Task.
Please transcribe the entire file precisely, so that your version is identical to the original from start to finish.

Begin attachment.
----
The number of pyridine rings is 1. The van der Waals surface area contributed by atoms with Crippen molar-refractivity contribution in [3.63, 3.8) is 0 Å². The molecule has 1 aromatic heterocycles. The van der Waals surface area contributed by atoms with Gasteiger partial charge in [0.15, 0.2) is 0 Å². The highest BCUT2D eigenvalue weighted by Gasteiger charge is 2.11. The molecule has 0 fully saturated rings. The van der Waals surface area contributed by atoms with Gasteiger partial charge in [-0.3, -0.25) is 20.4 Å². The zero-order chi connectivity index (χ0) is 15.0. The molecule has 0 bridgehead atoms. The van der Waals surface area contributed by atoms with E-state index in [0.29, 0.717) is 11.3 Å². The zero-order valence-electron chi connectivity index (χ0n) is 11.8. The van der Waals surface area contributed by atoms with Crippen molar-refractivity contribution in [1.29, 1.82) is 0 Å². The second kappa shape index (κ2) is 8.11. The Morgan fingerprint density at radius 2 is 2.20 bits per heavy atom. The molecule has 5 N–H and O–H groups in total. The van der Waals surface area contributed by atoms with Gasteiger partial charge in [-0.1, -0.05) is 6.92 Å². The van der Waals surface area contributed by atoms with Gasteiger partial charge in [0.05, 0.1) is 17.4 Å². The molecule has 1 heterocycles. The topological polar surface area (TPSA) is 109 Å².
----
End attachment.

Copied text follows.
The number of pyridine rings is 1. The van der Waals surface area contributed by atoms with Crippen molar-refractivity contribution in [3.63, 3.8) is 0 Å². The molecule has 1 aromatic heterocycles. The van der Waals surface area contributed by atoms with Gasteiger partial charge in [0.15, 0.2) is 0 Å². The highest BCUT2D eigenvalue weighted by Gasteiger charge is 2.11. The molecule has 0 fully saturated rings. The van der Waals surface area contributed by atoms with Gasteiger partial charge in [-0.3, -0.25) is 20.4 Å². The zero-order chi connectivity index (χ0) is 15.0. The molecule has 0 bridgehead atoms. The van der Waals surface area contributed by atoms with E-state index in [0.29, 0.717) is 11.3 Å². The zero-order valence-electron chi connectivity index (χ0n) is 11.8. The van der Waals surface area contributed by atoms with Crippen molar-refractivity contribution in [1.29, 1.82) is 0 Å². The second kappa shape index (κ2) is 8.11. The Morgan fingerprint density at radius 2 is 2.20 bits per heavy atom. The molecule has 5 N–H and O–H groups in total. The van der Waals surface area contributed by atoms with Gasteiger partial charge in [-0.1, -0.05) is 6.92 Å². The van der Waals surface area contributed by atoms with Gasteiger partial charge in [0.05, 0.1) is 17.4 Å². The molecule has 1 heterocycles. The topological polar surface area (TPSA) is 109 Å².